IN-03: A common theme rears its head once more: A Republican rails loudly against bailouts, but it turns out he's been the beneficiary of government largesse himself. In this case, Dem Tom Hayhurst has been attacking GOPer Marlin Stutzman for accepting $180K in agricultural subsidies since 1995. But as the Fort Wayne Journal Gazette reports, just last month Stutzman said: "It's time to get rid of farm subsidies. The subsidies only manipulate the market."
KS-04: You know, we always love reporting on cat fud for cat fud's sake. Sometimes it's just a whiff, but other times, the cat fud can really stink up a race. Case in point: Mike Pompeo, a top competitor for GOP Dickbag of the Year, wasn't endorsed by any of the candidates he beat in the Republican primary, and even refused to return phone calls from his opponents. Now, the cats are coming home to roost, because one of those opponents, rich guy Wink Hartman, is considering re-entering the race on the Libertarian Party line. (The Lib candidate dropped out of the race for health reasons.) Hartman, who spent almost $1.6 million of his own money on the primary, notably includes among his reasons for wanting to get back in the game the fact that Pompeo "misrepresented Hartman's pro-life position and residency." The Libertarians have until Sept. 20th to decide whether to tap Hartman. In any event, this could provide a huge boost to Dem Raj Goyle, who appears to be in a surprisingly good position to stage an upset.
LA-03: In an unusual move, the Louisiana state Republican Party has formally endorsed Jeff Landry over Hunt Downer in the runoff. State parties don't typically take sides in primaries like this, but it sounds like the powers that be are eager to see Downer bail, rather than prolong the race all the way until October 3rd. I personally suspect that Downer has no chance in the second round, and I think he'll wind up playing Kevin Calvey to Landry's Jim Lankford. (Check out our OK-05 tag if the analogy isn't ringing any bells.)
NC-11: Heh - looks like Heath Shuler's suggesting he could run for Speaker of the House, clearly as a way to distance himself from Nancy Pelosi. Shuler also claimed that cats eventually turn into dogs.
NH-02: Nice - progressive fave Ann McLane Kuster raised $223K in her pre-primary report (7/1-8/25), totally kicking the asses of all the other major candidates (Katrina Swett (D): $37K, Charlie Bass (R): $57K, Jennifer Horn (R): $39K). As for cash, it goes Kuster: $450K, Swett: $798K, Bass: $312K, Horn: $32K. Even better news: Kuster is touting an internal poll from the Mellman Group showing her with a commanding 47-24 lead over Swett in the primary, which is Sept. 14th.
NY-20, NY-23: Rahm Emanuel is headlining a joint fundraiser on Sept. 19th for two upstate Dems: Scott Murphy of the 20th CD and Bill Owens of the 23rd. Murphy has $1.5 million on hand but Owens has only $600K.
PA-06: A nasty bit of racial ugliness from the campaign of Jim Gerlach. Said a spokesman about Dem opponent Manan Trivedi: "The only one who has played the race card here is him, by going to Indian-American groups to raise money."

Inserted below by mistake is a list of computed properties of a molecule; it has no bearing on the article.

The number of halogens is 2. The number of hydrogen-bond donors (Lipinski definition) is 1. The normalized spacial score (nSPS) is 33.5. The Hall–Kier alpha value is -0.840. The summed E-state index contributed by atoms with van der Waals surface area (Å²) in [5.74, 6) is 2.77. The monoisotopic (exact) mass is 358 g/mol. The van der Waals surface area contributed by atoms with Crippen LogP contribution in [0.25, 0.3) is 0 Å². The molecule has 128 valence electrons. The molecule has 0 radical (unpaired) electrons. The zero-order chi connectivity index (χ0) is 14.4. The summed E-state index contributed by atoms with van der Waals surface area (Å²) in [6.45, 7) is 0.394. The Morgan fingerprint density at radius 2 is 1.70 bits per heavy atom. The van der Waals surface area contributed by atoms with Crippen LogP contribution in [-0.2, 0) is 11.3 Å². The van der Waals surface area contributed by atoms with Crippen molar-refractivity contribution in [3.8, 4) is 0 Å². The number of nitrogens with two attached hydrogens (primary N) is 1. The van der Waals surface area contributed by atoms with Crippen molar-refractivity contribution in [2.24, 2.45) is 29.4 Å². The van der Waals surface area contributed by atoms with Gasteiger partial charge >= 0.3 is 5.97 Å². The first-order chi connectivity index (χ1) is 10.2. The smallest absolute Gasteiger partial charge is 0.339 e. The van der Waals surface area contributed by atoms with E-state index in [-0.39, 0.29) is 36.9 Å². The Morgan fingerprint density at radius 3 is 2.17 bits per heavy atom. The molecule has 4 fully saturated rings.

SC-02: The Office of Congressional Ethics is investigating Rep. Joe Wilson's trips abroad - at least thirty over the last eight years - and his per diem spending habits. Wilson is a prolific traveler on the taxpayer's dime, ranking 29th among current House members and 39th among 734 members who've served since 1994, according to The State. Wilson has tried to downplay prior reports of the probe, claiming it was only about $12 spent on some cheap mementos from Afghanistan, but that's evidently not the case. Meanwhile, Dem Rob Miller has a new ad out hitting Wilson for his support of CAFTA. Check it out - I think it's pretty effective.
VA-05: In a move that vaguely brings to mind Carl Mumpower, teabagger Jeffrey Clark said he'd withdraw from the race if the party or parties responsible for disseminating information about his financial history came forward to claim responsibility. Dem Tom Perriello's campaign said it wasn't them, but Republican Rob Hurt wouldn't say anything, so Clark says he's staying in the race. Feel the Mumpower!
OH-AG: Wrapping up some odds-and-ends from their recent Ohio poll, PPP find ex-Sen. Mike DeWine leading incumbent Dem AG Richard Cordray 44-40.
DCCC: Another day, another triage story. This time, the NYT claims that "party leaders are preparing a brutal triage of their own members in hopes of saving enough seats to keep a slim grip on the majority." And while they don't have an actual quote from him, the Times claims Chris Van Hollen "conceded" that Dems "would ultimately cut loose members who had not gained ground." In response, reports The Hill:
Van Hollen released a statement saying that the story "erroneously" said that the DCCC would redirect resources to two dozen viable campaigns if a review in the next two weeks showed that vulnerables weren't gaining ground.
I have to wonder: Did the NYT really get Van Hollen wrong here, or is CVH deliberately trying to send mixed messages in order to motivate his troops through fear?
AR-Sen, AR-01: Bill Clinton is heading back home to Arkansas to do events for Blanche Lincoln (probably not a good use of resources) and Chad Causey (better use of resources). Incidentally, Politico notes that Causey's primary opponent, Tim Wooldridge, still has yet to endorse him. Jeez.